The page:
* Top banks' core tier 1 ratio 7.4 pct in 2012 -stress tests
* Austrian National Bank urges banks to boost capital ratios
* Sees little direct impact from any Greek debt default
* International environment poses "formidable challenge"
(Adds comments from news conference)
By Michael Shields
VIENNA, June 21 Austrian banks are better placed
to withstand renewed market turmoil than they were a year ago,
the Austrian National Bank said on Tuesday, playing down the
potential impact of any Greek debt default.
"Austrian banks' exposure in euro area countries subject to
to higher risk is comparatively low...and has continued to
decline in the past year," Executive Director Andreas Ittner
said in a statement on the semi-annual report.
"The ongoing uncertainties about the international
environment, however, continue to pose a formidable challenge to
the domestic banking sector," the report said.
The Austrian banking sector had a combined 6 billion euros
($8.6 billion) in overall exposure to Greece, Ireland and
Portugal at the end of 2010. The top six banks accounted for
around 4.5 billion euros of that, much of it held on their bank
books, officials said.
Ittner declined to discuss in detail the potential fallout
of a Greek sovereign debt default, saying only: "The impact on
Austrian banks would be limited as a first-round effect."
Philip Reading, head of the bank's financial market
stability department, said the central bank did not think a
default would make any Austrian lender need recapitalisation.
Market uproar could, however, boost demand for liquidity,
and the central bank was in talks with banks that its internal
stress tests showed could be most in need, he said.
Its latest stress tests -- which it called "largely
harmonised" with European Union tests -- showed the top six
banks' aggregate core tier one capital ratio would reach 7.4
percent at the end of 2012 under a stress scenario.
That excludes non-state participation capital that will not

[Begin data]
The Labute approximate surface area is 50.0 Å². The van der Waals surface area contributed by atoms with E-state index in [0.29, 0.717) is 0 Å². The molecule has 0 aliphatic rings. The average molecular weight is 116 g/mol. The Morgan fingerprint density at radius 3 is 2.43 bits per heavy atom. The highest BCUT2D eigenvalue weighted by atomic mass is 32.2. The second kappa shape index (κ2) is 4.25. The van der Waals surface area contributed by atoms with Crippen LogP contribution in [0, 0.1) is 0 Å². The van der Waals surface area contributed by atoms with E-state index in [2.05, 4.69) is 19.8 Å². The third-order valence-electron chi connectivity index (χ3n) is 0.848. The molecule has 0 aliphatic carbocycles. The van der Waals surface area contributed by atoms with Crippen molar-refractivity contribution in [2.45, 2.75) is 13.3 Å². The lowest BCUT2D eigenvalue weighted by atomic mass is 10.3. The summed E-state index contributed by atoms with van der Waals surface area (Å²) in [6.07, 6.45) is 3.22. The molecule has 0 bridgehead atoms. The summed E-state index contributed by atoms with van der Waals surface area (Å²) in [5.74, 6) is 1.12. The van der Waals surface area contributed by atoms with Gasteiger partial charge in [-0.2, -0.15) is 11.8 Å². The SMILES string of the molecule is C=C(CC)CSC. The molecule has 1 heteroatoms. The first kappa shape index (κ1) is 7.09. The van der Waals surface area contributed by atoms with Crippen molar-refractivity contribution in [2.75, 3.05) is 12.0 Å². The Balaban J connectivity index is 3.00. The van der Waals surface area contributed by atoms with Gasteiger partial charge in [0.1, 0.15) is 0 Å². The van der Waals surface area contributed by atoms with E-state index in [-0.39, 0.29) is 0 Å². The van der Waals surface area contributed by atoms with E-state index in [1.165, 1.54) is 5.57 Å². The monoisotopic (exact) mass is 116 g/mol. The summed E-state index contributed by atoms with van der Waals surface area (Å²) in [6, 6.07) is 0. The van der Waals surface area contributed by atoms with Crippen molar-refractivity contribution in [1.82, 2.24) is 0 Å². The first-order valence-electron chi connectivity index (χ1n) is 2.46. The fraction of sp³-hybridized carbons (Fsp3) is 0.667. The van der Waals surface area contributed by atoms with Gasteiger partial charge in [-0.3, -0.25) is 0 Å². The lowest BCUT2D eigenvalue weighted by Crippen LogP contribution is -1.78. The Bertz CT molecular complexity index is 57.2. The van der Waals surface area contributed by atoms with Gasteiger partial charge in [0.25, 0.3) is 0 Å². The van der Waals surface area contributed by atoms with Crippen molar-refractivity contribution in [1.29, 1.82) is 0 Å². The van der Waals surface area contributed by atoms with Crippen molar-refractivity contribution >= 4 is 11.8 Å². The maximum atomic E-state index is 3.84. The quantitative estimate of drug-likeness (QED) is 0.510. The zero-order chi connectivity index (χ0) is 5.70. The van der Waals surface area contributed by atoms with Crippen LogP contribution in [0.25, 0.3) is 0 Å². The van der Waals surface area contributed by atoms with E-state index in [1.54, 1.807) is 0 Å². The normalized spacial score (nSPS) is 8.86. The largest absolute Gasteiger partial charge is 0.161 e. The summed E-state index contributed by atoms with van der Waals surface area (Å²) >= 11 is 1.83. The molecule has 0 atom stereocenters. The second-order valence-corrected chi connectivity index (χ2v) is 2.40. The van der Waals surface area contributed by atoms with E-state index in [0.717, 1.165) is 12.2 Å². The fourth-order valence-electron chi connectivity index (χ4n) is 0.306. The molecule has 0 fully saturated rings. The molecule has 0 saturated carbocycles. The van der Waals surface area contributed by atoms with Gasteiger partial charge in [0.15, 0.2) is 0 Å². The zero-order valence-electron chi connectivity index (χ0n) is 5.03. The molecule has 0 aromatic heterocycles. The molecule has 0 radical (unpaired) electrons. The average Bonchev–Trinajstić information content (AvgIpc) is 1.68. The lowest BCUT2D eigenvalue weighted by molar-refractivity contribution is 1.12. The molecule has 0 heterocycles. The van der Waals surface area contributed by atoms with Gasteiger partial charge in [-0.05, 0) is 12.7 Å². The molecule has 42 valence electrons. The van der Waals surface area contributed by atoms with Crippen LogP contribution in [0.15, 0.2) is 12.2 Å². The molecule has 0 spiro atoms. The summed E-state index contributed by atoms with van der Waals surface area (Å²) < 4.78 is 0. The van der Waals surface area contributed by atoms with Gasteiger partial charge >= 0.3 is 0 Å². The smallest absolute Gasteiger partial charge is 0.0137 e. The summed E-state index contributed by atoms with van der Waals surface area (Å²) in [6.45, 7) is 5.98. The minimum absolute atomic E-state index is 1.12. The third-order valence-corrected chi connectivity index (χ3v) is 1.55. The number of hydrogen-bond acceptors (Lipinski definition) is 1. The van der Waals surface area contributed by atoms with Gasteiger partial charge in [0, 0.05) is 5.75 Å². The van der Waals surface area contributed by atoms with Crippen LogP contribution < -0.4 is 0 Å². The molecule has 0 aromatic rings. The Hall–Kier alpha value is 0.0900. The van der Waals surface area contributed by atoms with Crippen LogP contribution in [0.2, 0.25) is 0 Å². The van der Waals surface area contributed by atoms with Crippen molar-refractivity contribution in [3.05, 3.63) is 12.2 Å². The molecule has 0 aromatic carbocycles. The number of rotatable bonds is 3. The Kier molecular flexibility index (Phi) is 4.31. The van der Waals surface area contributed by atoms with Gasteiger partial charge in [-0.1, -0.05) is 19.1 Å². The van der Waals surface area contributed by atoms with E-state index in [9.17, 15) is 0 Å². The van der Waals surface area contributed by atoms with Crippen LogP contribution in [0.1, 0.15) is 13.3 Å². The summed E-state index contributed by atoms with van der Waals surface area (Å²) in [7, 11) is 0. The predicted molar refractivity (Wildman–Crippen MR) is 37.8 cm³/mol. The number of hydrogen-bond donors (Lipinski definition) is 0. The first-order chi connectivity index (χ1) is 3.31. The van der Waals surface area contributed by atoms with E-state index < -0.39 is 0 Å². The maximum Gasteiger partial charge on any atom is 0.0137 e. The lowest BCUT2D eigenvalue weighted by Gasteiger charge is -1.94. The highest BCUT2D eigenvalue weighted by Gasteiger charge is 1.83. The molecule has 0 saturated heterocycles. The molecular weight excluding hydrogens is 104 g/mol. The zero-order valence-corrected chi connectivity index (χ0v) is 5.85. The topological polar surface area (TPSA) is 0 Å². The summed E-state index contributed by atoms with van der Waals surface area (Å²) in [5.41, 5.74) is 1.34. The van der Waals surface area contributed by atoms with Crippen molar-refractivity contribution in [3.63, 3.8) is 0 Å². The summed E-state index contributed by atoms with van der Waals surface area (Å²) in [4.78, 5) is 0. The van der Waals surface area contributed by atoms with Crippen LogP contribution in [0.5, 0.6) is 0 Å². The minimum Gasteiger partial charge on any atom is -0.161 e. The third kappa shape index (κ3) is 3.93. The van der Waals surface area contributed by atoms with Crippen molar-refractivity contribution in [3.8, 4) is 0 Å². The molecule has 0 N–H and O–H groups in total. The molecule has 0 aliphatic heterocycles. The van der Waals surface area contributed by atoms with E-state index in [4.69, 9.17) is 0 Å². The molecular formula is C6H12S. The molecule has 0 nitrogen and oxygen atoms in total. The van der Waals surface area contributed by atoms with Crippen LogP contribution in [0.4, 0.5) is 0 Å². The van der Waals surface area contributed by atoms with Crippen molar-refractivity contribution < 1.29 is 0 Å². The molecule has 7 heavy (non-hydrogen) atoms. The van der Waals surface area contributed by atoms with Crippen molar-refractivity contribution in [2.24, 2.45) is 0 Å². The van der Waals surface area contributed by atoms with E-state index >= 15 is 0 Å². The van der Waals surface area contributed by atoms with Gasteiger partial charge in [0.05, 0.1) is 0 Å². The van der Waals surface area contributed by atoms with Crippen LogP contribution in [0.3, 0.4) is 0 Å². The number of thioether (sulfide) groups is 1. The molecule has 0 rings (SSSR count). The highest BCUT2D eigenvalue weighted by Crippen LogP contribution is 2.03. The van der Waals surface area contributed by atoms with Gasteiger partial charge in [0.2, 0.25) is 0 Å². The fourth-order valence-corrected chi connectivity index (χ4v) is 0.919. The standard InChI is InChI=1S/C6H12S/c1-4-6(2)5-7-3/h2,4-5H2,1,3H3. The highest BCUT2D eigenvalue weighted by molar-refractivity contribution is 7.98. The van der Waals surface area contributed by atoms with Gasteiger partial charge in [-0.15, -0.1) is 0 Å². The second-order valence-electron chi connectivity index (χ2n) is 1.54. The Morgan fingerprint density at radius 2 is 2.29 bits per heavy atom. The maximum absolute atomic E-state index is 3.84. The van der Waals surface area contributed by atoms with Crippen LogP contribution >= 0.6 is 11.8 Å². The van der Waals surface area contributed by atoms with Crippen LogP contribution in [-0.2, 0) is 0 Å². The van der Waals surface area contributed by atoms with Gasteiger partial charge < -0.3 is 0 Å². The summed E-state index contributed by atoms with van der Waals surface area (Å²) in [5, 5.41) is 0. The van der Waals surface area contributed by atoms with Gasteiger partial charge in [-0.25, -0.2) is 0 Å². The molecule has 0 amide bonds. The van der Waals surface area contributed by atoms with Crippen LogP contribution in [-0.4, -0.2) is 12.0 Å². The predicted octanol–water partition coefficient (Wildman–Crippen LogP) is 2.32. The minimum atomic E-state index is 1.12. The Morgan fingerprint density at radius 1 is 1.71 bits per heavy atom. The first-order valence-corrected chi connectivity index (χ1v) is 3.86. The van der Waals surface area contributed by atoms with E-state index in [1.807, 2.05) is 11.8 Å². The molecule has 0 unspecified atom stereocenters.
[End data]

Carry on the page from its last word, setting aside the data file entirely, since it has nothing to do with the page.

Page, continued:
count as core tier one capital in future. It compares with a
baseline scenario of 9.5 percent by the end of 2012 and 8.5
percent at the end of 2010.
The central bank had in the past used tier one ratios for
its in-house stress tests, but has switched to core tier one
calculations based on the stricter definition put forward by
Ittner said talks were under way with banks about developing
business models that had sufficient risk cushions but still
fostered economic growth, adding it was too soon to discuss
levels of extra capital that key banks may have to hold.
The central bank said Austrian banks' capital base could be
strengthened further given the higher capitalisation of
comparable global banking groups, and noted some banks will have
to repay state capital they got during the financial crisis.
"For this reason, banks should use their higher
profitability primarily to bolster their capital ratios."
Austrian banks' consolidated tier one ratio hit a low in the
third quarter of 2008 but improved by 2.7 percentage points
since then to 10 percent at the end of last year, it said.
Austria's top six banks are Unicredit's Bank
Austria, Raiffeisen Bank International , Erste Group
Bank , Oesterreichische Volksbanken OTVVp.VI, BAWAG
P.S.K. and nationalised lender Hypo Group Alpe Adria.
The report did not break out individual banks' performance
in stress tests.
(Reporting by Michael Shields; editing by Patrick Graham)
($1 = 0.698 Euros)